Exercise Safety Guidelines for Senior Citizens
use of equipment and technique, will know FIRST AID and CPR, and will do the proper screening, assessment, and goal setting that are so important for safety. Look for a Senior Fitness Specialist; they will better understand how changes in age impact the function of the body systems and how these changes will affect FUNCTIONAL MOBILITY and INDEPENDENCE.
Safety Tip #3: Check Credentials.
People receiving little or no specialized training can advertise themselves as Senior Fitness instructors. Because there is wide range of medical conditions and functional abilities of the older population, physical activity instructors of older adults require more knowledge, skills, and experience than instructors of younger adults. Find out if your Trainer has obtained a specialized SENIOR FITNESS CERTIFICATION, has experience training seniors and if so, for how long.
Safety Tip #4: Always use good Posture and Form.
Good form protects you from injury and helps you gain the most benefit from each exercise. Posture refers to the body's alignment and positioning with respect to the ever-present force of gravity. Whether we are standing, sitting or lying down gravity exerts a force on our joints, ligaments and muscles. Good posture distributes the force of gravity through our body structure evenly and insures that our body is not overstressed.
Safety Tip #5: SLOW IT D O W N.
When you are exercising, slowing down the movements and forcing yourself to be aware is of the utmost safety. REMEMBER --- There is no need to rush. Slowing it down can PREVENT OVER EXERTION.....REDUCE THE RISK OF INJURY.....and...DECREASE THE CHANCES OF FALLING.
Safety Tip#6: If you feel pain, STOP EXERCISING!
This may seem like common sense and it is, but there are many people who still believe in the old saying “No pain, no gain” This is nonsense. Pain is your BODY TELLING YOU that something is wrong.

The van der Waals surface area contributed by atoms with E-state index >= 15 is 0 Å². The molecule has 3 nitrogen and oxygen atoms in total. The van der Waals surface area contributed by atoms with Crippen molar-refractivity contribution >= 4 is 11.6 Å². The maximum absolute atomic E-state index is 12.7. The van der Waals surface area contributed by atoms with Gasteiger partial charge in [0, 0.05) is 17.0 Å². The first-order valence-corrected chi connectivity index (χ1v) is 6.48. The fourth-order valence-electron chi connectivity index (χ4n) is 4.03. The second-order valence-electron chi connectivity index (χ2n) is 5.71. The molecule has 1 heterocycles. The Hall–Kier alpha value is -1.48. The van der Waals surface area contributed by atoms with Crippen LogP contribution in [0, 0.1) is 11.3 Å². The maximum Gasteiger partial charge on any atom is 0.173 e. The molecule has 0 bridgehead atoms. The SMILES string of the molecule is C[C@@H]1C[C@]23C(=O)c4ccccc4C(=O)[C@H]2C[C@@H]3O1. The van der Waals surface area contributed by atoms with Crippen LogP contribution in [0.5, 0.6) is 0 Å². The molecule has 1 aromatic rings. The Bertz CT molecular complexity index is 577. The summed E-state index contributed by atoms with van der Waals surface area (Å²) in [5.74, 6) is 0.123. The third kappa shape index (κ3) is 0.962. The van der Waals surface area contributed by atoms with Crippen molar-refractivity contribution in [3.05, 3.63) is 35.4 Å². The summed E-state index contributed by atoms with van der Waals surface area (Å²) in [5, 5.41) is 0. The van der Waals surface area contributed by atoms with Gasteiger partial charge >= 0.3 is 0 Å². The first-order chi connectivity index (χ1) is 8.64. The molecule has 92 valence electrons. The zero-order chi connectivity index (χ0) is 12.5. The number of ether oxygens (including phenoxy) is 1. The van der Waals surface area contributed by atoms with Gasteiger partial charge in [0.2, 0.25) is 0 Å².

Safety Tip#7: Don’t hold your breath during exercise.
Holding your breath while exercising can potentially produce what is called the … VALSALVA EFFECT. The Valsalva effect is when there is a sharp rise in blood pressure followed by a sudden drop in blood pressure. This can cause one to faint or blackout while performing an exercise.In addition, muscles need oxygen to function properly.
Safety Tip#8 Assess your Environment.
Make sure that the area you are using for your fitness is lighted and uncluttered. If you have vision or hearing problems work with a trainer or companion. Vision and Hearing changes occur in the later years and affect a vast majority of adults 65 years or older. Primary changes in vision include: a Decrease in VISUAL ACUITY, Farsightedness. and changes in color perception.
Safety Recommendations for people with Vision Issues:
1---If at all possible have equipment and instructions in large print.
2---When using upright cardiovascular training equipment, always use the emergency shut-off clips.
3---Use brightly colored tape to increase color contrast when possible.